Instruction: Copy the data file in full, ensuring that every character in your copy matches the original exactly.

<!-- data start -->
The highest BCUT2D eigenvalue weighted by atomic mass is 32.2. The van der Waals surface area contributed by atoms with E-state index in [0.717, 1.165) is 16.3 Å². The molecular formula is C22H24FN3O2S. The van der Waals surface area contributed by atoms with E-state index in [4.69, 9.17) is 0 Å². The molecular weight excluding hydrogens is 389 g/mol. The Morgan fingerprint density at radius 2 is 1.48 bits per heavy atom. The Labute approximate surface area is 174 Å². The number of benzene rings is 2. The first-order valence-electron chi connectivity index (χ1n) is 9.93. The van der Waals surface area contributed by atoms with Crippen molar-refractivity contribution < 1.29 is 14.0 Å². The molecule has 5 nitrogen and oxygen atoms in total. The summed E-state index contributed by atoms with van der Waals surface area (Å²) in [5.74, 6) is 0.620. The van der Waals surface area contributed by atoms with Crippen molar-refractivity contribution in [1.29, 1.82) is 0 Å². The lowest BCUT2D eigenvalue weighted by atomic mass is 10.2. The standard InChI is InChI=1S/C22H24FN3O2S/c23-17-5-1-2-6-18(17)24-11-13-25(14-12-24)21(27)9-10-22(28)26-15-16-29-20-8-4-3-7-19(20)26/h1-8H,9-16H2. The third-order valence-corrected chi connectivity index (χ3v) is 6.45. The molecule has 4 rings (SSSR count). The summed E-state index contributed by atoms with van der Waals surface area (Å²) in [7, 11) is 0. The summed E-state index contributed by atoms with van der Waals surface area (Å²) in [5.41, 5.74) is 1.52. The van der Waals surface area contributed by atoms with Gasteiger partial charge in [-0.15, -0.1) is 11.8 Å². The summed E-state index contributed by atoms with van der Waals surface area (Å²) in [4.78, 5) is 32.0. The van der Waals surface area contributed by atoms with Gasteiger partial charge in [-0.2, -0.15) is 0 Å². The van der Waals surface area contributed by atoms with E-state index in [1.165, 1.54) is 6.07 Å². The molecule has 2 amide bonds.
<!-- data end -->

The highest BCUT2D eigenvalue weighted by atomic mass is 32.2. The van der Waals surface area contributed by atoms with E-state index in [0.717, 1.165) is 16.3 Å². The molecular formula is C22H24FN3O2S. The van der Waals surface area contributed by atoms with E-state index in [4.69, 9.17) is 0 Å². The molecular weight excluding hydrogens is 389 g/mol. The Morgan fingerprint density at radius 2 is 1.48 bits per heavy atom. The Labute approximate surface area is 174 Å². The number of benzene rings is 2. The first-order valence-electron chi connectivity index (χ1n) is 9.93. The van der Waals surface area contributed by atoms with Crippen molar-refractivity contribution < 1.29 is 14.0 Å². The molecule has 5 nitrogen and oxygen atoms in total. The summed E-state index contributed by atoms with van der Waals surface area (Å²) in [5.74, 6) is 0.620. The van der Waals surface area contributed by atoms with Crippen molar-refractivity contribution in [1.29, 1.82) is 0 Å². The lowest BCUT2D eigenvalue weighted by atomic mass is 10.2. The standard InChI is InChI=1S/C22H24FN3O2S/c23-17-5-1-2-6-18(17)24-11-13-25(14-12-24)21(27)9-10-22(28)26-15-16-29-20-8-4-3-7-19(20)26/h1-8H,9-16H2. The third-order valence-corrected chi connectivity index (χ3v) is 6.45. The molecule has 4 rings (SSSR count). The summed E-state index contributed by atoms with van der Waals surface area (Å²) in [7, 11) is 0. The summed E-state index contributed by atoms with van der Waals surface area (Å²) in [5.41, 5.74) is 1.52. The van der Waals surface area contributed by atoms with Gasteiger partial charge in [-0.15, -0.1) is 11.8 Å². The summed E-state index contributed by atoms with van der Waals surface area (Å²) in [4.78, 5) is 32.0. The van der Waals surface area contributed by atoms with Gasteiger partial charge in [-0.2, -0.15) is 0 Å². The van der Waals surface area contributed by atoms with E-state index in [1.165, 1.54) is 6.07 Å². The molecule has 2 amide bonds.